Powered by
Curating Connection: How Retail Pharmacy Transforms Brick-and-Mortar Retail for the Next Generation
NCO 028

N: Hi Sophia! How have you been? I've noticed some recent transformations taking place within your store, Retail Pharmacy. How is the process of actualizing your creative vision coming along?

S: Hi! I've been good, very, very busy. The process of transitioning Retail Pharmacy from pop-up to permanent shop has been a really long and arduous, but fun one. I always wanted to open a permanent boutique, but I didn't think it would happen so soon. I'm renovating a small semi-basement storefront in Chinatown, so the space itself proposes a lot of challenges. The walls are basically all uneven, so every idea I've had isn't really plausible. It's kind of been fun in a way to work out what's possible, like a puzzle, but overall, it's exhausting. I'm excited for the shop to be open so I can focus more on my creators and events and less on construction.

N: Born in Los Angeles and later residing in a small community in Kona, Hawaii, you've previously mentioned feeling like a misfit there. However, it seems to me that your store's concept is somehow deeply tied to Hawaiian values and lifestyles centered around togetherness and community. Would it be accurate to say that you're aiming to bring this sense of connection to New York, where individuals often feel alienated from one another?

S: While I definitely think that growing up in Hawaii has shaped my values, outlook on life, and affected my  taste, I actually don't think I needed to bring any Hawaiian values to NYC to form a community here. I think that those values and sense of community already exist here a lot more than people can see. Much like Hawaii, NYC is a hard place to live if you're not wealthy. Whenever you live in a place like that locals find a way to help one another out.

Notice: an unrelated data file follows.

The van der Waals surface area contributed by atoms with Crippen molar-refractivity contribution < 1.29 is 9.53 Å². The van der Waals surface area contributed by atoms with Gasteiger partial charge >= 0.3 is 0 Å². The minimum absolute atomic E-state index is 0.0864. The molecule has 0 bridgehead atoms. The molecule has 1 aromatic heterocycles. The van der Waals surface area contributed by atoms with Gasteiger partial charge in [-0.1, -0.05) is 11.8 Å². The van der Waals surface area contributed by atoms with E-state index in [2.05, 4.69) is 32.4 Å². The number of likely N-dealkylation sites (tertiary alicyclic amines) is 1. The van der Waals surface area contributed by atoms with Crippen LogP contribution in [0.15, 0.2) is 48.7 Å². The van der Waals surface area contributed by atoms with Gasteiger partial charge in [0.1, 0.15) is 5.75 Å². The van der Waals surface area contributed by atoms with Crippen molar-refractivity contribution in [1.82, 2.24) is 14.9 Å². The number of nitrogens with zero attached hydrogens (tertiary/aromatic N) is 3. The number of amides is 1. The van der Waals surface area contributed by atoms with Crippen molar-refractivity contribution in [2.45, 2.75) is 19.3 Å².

My mom is from Brooklyn and I think I learned most of my lessons about community from her, she would always tell me growing up that I have to do one selfless act a day.

She learned lessons like this from her dad, who ran the Jewish Community Center in Bensonhurst for a while. When I moved here, I didn't have many friends. It was the middle of the pandemic, and there weren't many events going on. I did notice this online community of creatives in NYC that all seemed connected but mostly online. Once things started opening back up, I wanted to make a physical place for this community to exist in, and everyone was more than happy to have one. I think everyone everywhere is looking for community; it replaces family when you live in a place where you're alone. Most people find it online, but it doesn't feel the same as in-person connections. They just need a gathering place, and I'm happy to be able to provide one.

N: In a world increasingly focused on digital experiences, from online shopping to emerging technologies like the Metaverse, the pandemic has also highlighted our need for real-life interactions and intimate experiences. How do you envision the evolution of retail? Will we see a resurgence of "cult-stores" that serve not just as shopping destinations but also as social hubs, akin to the Punk stores of the mid 1970s or establishments like Colette in Paris?

S: The pandemic definitely highlighted how important in-person interactions are. I think a lot of people realized how mundane online shopping is. It's great for when you need something specific or quick, but there is something so much more special about buying things in person. I definitely think there will be a resurgence of "cult stores" or something similar. I see a shift in the way a lot of people look at fashion. More people are supporting small designers, which is great, and I think more people are interested in the story behind their clothes.